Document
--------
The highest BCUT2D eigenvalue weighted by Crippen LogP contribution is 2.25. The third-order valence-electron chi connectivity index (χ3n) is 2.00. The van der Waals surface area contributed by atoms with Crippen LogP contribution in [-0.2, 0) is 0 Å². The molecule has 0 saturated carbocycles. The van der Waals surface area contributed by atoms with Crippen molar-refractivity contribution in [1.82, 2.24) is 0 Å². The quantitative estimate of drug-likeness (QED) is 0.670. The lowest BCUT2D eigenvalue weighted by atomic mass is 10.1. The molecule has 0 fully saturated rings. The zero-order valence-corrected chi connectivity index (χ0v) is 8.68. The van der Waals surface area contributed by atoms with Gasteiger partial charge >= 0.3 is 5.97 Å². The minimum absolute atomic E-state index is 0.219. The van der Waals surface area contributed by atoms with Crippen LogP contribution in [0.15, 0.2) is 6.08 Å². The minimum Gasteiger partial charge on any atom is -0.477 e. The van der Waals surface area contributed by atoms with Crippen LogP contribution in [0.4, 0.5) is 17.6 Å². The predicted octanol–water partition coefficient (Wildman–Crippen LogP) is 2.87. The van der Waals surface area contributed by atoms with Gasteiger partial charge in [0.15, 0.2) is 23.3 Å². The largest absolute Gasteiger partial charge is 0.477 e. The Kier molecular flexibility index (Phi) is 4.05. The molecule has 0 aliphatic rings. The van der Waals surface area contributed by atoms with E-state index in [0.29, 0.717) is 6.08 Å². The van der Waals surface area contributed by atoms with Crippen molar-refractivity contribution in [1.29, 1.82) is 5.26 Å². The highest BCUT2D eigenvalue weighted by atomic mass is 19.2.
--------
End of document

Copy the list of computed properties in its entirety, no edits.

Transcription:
The highest BCUT2D eigenvalue weighted by Crippen LogP contribution is 2.25. The third-order valence-electron chi connectivity index (χ3n) is 2.00. The van der Waals surface area contributed by atoms with Crippen LogP contribution in [-0.2, 0) is 0 Å². The molecule has 0 saturated carbocycles. The van der Waals surface area contributed by atoms with Crippen molar-refractivity contribution in [1.82, 2.24) is 0 Å². The quantitative estimate of drug-likeness (QED) is 0.670. The lowest BCUT2D eigenvalue weighted by atomic mass is 10.1. The molecule has 0 fully saturated rings. The zero-order valence-corrected chi connectivity index (χ0v) is 8.68. The van der Waals surface area contributed by atoms with Gasteiger partial charge >= 0.3 is 5.97 Å². The minimum absolute atomic E-state index is 0.219. The van der Waals surface area contributed by atoms with Crippen LogP contribution in [0.15, 0.2) is 6.08 Å². The minimum Gasteiger partial charge on any atom is -0.477 e. The van der Waals surface area contributed by atoms with Crippen LogP contribution in [0.4, 0.5) is 17.6 Å². The predicted octanol–water partition coefficient (Wildman–Crippen LogP) is 2.87. The van der Waals surface area contributed by atoms with Gasteiger partial charge in [0.15, 0.2) is 23.3 Å². The largest absolute Gasteiger partial charge is 0.477 e. The Kier molecular flexibility index (Phi) is 4.05. The molecule has 0 aliphatic rings. The van der Waals surface area contributed by atoms with E-state index in [0.29, 0.717) is 6.08 Å². The van der Waals surface area contributed by atoms with Crippen molar-refractivity contribution in [1.29, 1.82) is 5.26 Å². The highest BCUT2D eigenvalue weighted by atomic mass is 19.2.